. . . I let it bring me in to it. I didn't know that Hanna and Charlie were siblings at first. I knew they weren't lovers, and I teased a suggestion that they were out of an impulse that such a suggestion would help introduce the intensity and intimacy of their relationship. I did know early that they had a deep connection. . . .
All those story points occurred to me during the writing of the story. And, by the time I had Hanna in the hedge-grove cave, I knew both what the story was about and how it was going to end. By that point, I had developed my map. This is one of those rare times when the first line stayed, as it happens, though it was re-written slightly. To illustrate the former point -- the idea which does have a map -- I had a pretty defined idea for "Three Seconds in the Life of Two Young People Who Haven't Met." I knew almost everything about this one before I sat down to write it. I knew a considerable amount about both characters, including their names and much more that is not revealed in the prose. I knew exactly where it takes place and exactly when. I knew it was going to be a brief account of that specific brief period of time. I knew the wants and attitudes of both him and her. I knew I was going to employ poetic language. I had pretty much conceived the piece as it is now, before I wrote it.
And, I cut the first line: "She thought he was the sexiest man alive." It is an unnecessary declaration, though it took me months to recognize that (the sentence was even re-written a few times before finally being cut). Yet, it was a pathway pointer to the next lines from the young woman's point of view:
"If she could touch him. A real touch. Not simply to reach across the barrier and grasp his upper arm for this brief, perfect, lovely moment, before he pulls away, smiling into her eyes so she knows he's not offended."That is now the first line of the story, and more powerful as the opening than what was cut. But, those words would not be there if they had not been written on the heels of the words that were purged.
I find that what I frequently am doing with the first line written, is telling myself what I am about to write about. Actually, it is quite often the first paragraph, or even the first page -- and I have been known to slash as much as the first page, when it becomes unnecessary to the what follows, which is the restatement in much better narrative of what has been cut. It's also the furthering of the ideas stated in what was cut. And, this point could be entirely another essay.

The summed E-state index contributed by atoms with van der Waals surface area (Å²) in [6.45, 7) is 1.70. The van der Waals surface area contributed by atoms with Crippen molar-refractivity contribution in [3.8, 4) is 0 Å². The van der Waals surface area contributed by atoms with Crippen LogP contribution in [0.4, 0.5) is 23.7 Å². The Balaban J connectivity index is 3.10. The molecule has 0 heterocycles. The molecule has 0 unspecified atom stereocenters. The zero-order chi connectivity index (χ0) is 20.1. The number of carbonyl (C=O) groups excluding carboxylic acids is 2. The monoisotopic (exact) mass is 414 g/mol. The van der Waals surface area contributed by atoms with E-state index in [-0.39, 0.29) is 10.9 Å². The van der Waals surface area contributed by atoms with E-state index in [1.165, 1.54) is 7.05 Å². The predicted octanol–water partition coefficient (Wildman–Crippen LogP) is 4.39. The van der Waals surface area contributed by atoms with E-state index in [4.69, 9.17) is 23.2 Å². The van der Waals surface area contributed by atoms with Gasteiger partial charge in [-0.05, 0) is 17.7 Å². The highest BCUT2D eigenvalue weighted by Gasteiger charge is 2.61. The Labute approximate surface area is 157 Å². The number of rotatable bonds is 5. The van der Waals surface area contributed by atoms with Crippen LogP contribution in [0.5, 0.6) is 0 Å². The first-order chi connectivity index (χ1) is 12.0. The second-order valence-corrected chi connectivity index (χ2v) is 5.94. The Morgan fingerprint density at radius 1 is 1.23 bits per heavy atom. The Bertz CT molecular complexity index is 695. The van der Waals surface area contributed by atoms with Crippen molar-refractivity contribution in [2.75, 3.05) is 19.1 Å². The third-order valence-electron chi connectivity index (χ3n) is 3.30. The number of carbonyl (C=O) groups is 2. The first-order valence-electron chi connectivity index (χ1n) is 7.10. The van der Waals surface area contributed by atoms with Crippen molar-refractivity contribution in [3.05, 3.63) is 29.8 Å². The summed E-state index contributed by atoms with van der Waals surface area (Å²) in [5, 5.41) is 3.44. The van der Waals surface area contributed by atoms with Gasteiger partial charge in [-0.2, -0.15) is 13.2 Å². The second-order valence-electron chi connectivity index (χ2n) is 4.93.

So, as long as I sit down to get started, it really doesn't matter what I start with. No matter how awkward the first line is, it can take me to the well written stuff. This principle works for me for more than just the first lines of the work. It can apply to the first lines of a session for a draft already started. In that case all this material in this essay can be directed toward the first line of the twenty-fifth paragraph, of a draft where I had previously finished twenty-four paragraphs.
My main point here is that it does not pay for me to be fixated on the first line. If it has to be excellent before I move on, I may never do so. I have found that I often need to write quite a bit of a work before I know what even will be an excellent first line. Because, sometimes the first line sets the tone for the rest, sometimes the rest sets the tone for the first line, at least from the perspective of the writing in progress. Rather than writing an excellent first line, I need to concentrate on writing an excellent piece of prose or excellent poem as the result of the first line written, then, do what must be done with that line, based on what has resulted. In other words, after it has gotten me started, it becomes fair game for editing just like any other part of the work.
And then, of course, there's the last line of the work, which is as in danger of being cut as is the first. . . .
this essay first appeared on the "From K.L.'s Desk" page in January, 1999.
|For the index of K.L.'s creative writing and essays at this site, click here.|